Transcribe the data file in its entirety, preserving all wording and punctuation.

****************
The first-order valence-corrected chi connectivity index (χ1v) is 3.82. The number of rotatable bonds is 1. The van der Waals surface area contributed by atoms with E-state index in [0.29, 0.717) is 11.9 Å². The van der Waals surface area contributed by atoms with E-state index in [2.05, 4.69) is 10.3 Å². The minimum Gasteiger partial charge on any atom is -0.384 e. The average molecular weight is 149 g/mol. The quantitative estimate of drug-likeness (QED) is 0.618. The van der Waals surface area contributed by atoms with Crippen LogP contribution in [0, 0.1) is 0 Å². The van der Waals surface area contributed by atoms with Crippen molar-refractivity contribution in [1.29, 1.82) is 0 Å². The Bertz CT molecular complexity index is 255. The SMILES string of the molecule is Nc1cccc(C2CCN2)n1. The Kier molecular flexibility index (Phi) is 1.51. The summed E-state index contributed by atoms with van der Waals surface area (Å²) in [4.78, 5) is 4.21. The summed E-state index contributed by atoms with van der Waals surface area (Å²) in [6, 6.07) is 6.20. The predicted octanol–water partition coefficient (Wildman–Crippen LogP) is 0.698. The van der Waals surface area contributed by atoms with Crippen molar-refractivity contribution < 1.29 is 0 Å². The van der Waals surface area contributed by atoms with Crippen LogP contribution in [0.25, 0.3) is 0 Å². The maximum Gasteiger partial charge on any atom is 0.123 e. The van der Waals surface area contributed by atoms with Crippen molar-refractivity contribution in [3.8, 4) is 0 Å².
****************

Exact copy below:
The first-order valence-corrected chi connectivity index (χ1v) is 3.82. The number of rotatable bonds is 1. The van der Waals surface area contributed by atoms with E-state index in [0.29, 0.717) is 11.9 Å². The van der Waals surface area contributed by atoms with E-state index in [2.05, 4.69) is 10.3 Å². The minimum Gasteiger partial charge on any atom is -0.384 e. The average molecular weight is 149 g/mol. The quantitative estimate of drug-likeness (QED) is 0.618. The van der Waals surface area contributed by atoms with Crippen LogP contribution in [0, 0.1) is 0 Å². The van der Waals surface area contributed by atoms with Crippen molar-refractivity contribution in [1.29, 1.82) is 0 Å². The Bertz CT molecular complexity index is 255. The SMILES string of the molecule is Nc1cccc(C2CCN2)n1. The Kier molecular flexibility index (Phi) is 1.51. The summed E-state index contributed by atoms with van der Waals surface area (Å²) in [4.78, 5) is 4.21. The summed E-state index contributed by atoms with van der Waals surface area (Å²) in [6, 6.07) is 6.20. The predicted octanol–water partition coefficient (Wildman–Crippen LogP) is 0.698. The van der Waals surface area contributed by atoms with Crippen molar-refractivity contribution < 1.29 is 0 Å². The van der Waals surface area contributed by atoms with Crippen LogP contribution in [0.25, 0.3) is 0 Å². The maximum Gasteiger partial charge on any atom is 0.123 e. The van der Waals surface area contributed by atoms with Crippen molar-refractivity contribution in [3.8, 4) is 0 Å².